Memphis’ Inner City Drumming Traditions With The Baby Blues Drumline #MMHF13

Bands, Dance, entertainment, events, music, videos

Drums and drumming have played a tremendous role in the cultural life of Memphis’ inner-city Black communities, throughout most of the 20th and 21st century. The popularity of drumlines in urban Black neighborhoods is of uncertain origin, but probably derives from Blacks serving as drummers in the US Army during the Civil War and in state militia units afterwards, the use of drums by fraternal organizations such as the Independent Pole Bearers Society, and possibly even rural fife-and-drum bands associated with Labor Day, Juneteenth and the Fourth of July. What is certain is that by 1969, Memphis had begun having events called majorette jamborees, at which a squad of female majorettes performed dance routines to beats provided by a squad of young male drummers. Originally sponsored by schools, drumlines were soon organized by community organizations and community centers as well, and the drumming and dancing traditions of inner city Memphis were immensely popular until the late 1980’s or so, but unfortunately there has been a decline in the popularity of drumlines in Memphis over the last 20 years, as majorette groups have learned that they can design their routines to compact discs. So it is entirely appropriate that drumlines like the Baby Blues are highlighted at the Memphis Music and Heritage Festival, since this is another Memphis cultural tradition that is endangered. The Baby Blues are one of the last remaining Memphis drumlines that is not affiliated with any school, and is one of the city’s best, easily rivaling drumlines whose members are much older. They frequently appear in unexpected places, like Church Park during Africa in April, or Clarksdale during the Juke Joint Fest, and they always draw a crowd.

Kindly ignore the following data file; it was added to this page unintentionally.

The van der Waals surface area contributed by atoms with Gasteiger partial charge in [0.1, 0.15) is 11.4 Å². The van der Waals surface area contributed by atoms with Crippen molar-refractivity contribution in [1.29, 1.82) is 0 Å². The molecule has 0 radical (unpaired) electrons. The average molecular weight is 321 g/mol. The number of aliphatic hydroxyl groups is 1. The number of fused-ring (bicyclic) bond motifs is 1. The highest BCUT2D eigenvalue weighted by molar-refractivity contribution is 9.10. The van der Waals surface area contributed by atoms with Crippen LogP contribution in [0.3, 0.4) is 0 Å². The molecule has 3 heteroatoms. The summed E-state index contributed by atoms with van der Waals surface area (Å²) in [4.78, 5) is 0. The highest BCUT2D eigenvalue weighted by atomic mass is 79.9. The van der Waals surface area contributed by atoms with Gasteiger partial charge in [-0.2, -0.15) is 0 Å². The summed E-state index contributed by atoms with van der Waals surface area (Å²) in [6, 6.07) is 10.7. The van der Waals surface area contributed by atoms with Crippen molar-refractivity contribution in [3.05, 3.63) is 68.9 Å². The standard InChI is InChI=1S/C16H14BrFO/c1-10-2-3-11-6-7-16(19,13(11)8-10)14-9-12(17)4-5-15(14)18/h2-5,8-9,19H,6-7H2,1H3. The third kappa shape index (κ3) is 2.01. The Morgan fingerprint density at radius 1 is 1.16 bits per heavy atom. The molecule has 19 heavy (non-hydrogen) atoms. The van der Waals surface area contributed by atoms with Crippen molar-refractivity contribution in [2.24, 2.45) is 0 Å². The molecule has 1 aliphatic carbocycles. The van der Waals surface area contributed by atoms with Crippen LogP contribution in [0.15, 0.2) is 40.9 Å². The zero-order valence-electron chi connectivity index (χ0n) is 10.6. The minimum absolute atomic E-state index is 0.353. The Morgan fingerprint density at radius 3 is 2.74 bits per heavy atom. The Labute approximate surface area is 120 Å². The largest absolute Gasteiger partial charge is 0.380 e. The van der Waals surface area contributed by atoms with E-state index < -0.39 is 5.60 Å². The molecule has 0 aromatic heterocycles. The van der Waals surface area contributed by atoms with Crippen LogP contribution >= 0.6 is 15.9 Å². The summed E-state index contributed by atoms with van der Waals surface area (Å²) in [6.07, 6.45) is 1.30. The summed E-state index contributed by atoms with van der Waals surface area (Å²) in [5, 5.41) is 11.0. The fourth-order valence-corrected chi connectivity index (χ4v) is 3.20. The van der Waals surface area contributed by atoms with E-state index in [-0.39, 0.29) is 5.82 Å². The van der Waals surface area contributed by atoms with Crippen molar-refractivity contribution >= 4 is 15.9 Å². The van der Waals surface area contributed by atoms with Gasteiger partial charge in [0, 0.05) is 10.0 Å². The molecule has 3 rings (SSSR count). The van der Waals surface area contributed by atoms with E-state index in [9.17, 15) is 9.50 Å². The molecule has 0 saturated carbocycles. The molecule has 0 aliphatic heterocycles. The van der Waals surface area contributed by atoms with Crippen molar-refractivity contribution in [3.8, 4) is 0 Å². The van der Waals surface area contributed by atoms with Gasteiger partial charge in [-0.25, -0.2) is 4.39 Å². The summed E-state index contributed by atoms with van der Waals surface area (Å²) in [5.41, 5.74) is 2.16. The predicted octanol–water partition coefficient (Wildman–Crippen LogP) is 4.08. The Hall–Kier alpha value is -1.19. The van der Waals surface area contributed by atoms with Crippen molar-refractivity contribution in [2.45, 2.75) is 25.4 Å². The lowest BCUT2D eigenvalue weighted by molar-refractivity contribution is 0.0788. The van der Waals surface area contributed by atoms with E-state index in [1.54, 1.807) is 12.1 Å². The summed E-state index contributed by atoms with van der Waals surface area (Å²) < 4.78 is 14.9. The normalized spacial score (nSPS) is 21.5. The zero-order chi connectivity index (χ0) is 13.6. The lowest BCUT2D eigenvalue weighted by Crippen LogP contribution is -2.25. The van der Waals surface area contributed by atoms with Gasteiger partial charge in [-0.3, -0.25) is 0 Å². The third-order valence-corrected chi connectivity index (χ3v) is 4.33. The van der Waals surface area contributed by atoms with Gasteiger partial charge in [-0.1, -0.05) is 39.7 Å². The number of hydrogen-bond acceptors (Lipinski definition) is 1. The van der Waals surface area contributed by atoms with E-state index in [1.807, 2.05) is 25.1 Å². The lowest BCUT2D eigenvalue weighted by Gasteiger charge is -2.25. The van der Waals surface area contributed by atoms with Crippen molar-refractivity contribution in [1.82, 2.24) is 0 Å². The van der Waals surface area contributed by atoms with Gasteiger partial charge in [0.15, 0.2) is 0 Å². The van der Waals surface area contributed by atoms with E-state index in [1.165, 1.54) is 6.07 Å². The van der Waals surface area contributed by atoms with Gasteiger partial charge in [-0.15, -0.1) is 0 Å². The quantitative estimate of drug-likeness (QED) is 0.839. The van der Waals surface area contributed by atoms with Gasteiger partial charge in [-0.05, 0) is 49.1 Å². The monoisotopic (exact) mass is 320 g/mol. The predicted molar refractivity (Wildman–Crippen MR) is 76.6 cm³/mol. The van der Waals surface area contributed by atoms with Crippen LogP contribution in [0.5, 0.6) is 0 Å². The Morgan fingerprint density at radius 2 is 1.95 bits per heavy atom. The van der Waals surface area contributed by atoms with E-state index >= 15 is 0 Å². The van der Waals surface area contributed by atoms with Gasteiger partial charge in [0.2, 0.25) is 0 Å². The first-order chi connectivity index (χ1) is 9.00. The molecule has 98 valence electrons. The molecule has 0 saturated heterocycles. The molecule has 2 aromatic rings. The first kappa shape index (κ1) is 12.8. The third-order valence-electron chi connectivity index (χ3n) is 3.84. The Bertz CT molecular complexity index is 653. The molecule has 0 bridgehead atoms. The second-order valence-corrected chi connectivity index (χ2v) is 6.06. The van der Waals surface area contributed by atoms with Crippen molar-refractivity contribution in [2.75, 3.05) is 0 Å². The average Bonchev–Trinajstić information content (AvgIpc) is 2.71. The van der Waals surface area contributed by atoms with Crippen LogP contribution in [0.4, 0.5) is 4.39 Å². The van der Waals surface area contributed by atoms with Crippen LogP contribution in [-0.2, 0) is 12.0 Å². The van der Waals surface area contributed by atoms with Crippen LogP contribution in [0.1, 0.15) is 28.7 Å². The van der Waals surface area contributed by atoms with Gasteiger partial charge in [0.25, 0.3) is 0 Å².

Exploring Key West’s Bahamian Village

Photography, Travel

To the southwest of Duval Street is Key West’s Black community, known as the Bahamian Village, presumably because many of the city’s Black residents came from the Bahamas. The area is rich with architectural history, and worth a visit, despite being under attack from military base expansion at one end, and creeping gentrification at the other. Among the things worth seeing are the historic Key West Lighthouse, several old church buildings, the historic former Douglass High School, now used as a community center, and the Bahamian Market on Petronia Street, which sadly was closed in the evening when I walked past it. There are also several modern restaurants, a few boutiques, and a bed and breakfast called the Caribbean House. Although it’s a bit away from the usual tourist areas, the Bahamian Village is not to be missed.

Failed and Forgotten Dreams on Jackson’s Farish Street

History, music, Night Clubs, Photography, Restaurants

Every Southern city had at least one “pleasure street” in its Black community, where there were night clubs, restaurants and large arenas for public gatherings. Memphis’ Beale Street was the most famous, perhaps, but Shreveport had Fannin Street, New Orleans had Dryades Street (now Oretha Haley Boulevard), and Jackson, Mississippi had Farish Street.
There has been some sort of talk about redeveloping Farish Street since 1983, so it was absolutely disheartening to see the sorry state of the street here in 2013. “Redevelopment” seems to have consisted of fencing off the first block of the street and placing gates at either end. The one new business on the street, F. Jones’ Corner, is a booming and going concern, but it was opened by private initiative a few years ago. Aside from a few new historic markers, the rest of the street is rapidly collapsing, and soon there will be nothing left to redevelop.